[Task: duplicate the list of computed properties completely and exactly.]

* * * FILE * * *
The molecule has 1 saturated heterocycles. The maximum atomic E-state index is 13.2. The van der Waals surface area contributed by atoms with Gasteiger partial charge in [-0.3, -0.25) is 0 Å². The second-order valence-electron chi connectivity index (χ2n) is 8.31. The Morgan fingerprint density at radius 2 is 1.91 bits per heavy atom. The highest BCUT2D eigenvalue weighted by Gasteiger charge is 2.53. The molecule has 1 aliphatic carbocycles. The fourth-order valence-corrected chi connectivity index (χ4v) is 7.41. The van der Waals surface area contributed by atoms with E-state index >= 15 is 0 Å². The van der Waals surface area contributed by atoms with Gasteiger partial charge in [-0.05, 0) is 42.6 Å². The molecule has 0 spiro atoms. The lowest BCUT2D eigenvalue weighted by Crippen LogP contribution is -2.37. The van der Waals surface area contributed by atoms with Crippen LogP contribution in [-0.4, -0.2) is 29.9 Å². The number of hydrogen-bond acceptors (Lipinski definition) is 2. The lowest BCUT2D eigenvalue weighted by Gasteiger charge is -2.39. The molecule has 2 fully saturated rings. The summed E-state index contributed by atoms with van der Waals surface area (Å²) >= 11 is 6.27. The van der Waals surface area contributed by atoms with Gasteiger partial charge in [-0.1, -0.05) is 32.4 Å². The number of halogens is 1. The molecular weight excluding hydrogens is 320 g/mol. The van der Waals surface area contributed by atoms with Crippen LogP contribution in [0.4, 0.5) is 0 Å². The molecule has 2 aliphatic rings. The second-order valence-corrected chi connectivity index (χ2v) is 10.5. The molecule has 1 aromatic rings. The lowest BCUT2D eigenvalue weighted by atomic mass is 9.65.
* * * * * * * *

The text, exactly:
The molecule has 1 saturated heterocycles. The maximum atomic E-state index is 13.2. The van der Waals surface area contributed by atoms with Gasteiger partial charge in [-0.3, -0.25) is 0 Å². The second-order valence-electron chi connectivity index (χ2n) is 8.31. The Morgan fingerprint density at radius 2 is 1.91 bits per heavy atom. The highest BCUT2D eigenvalue weighted by Gasteiger charge is 2.53. The molecule has 1 aliphatic carbocycles. The fourth-order valence-corrected chi connectivity index (χ4v) is 7.41. The van der Waals surface area contributed by atoms with E-state index >= 15 is 0 Å². The van der Waals surface area contributed by atoms with Gasteiger partial charge in [-0.05, 0) is 42.6 Å². The molecule has 0 spiro atoms. The lowest BCUT2D eigenvalue weighted by Crippen LogP contribution is -2.37. The van der Waals surface area contributed by atoms with Crippen LogP contribution in [-0.4, -0.2) is 29.9 Å². The number of hydrogen-bond acceptors (Lipinski definition) is 2. The lowest BCUT2D eigenvalue weighted by Gasteiger charge is -2.39. The molecule has 2 fully saturated rings. The summed E-state index contributed by atoms with van der Waals surface area (Å²) >= 11 is 6.27. The van der Waals surface area contributed by atoms with Gasteiger partial charge in [-0.1, -0.05) is 32.4 Å². The number of halogens is 1. The molecular weight excluding hydrogens is 320 g/mol. The van der Waals surface area contributed by atoms with Crippen LogP contribution in [0.4, 0.5) is 0 Å². The molecule has 2 aliphatic rings. The second-order valence-corrected chi connectivity index (χ2v) is 10.5. The molecule has 1 aromatic rings. The lowest BCUT2D eigenvalue weighted by atomic mass is 9.65.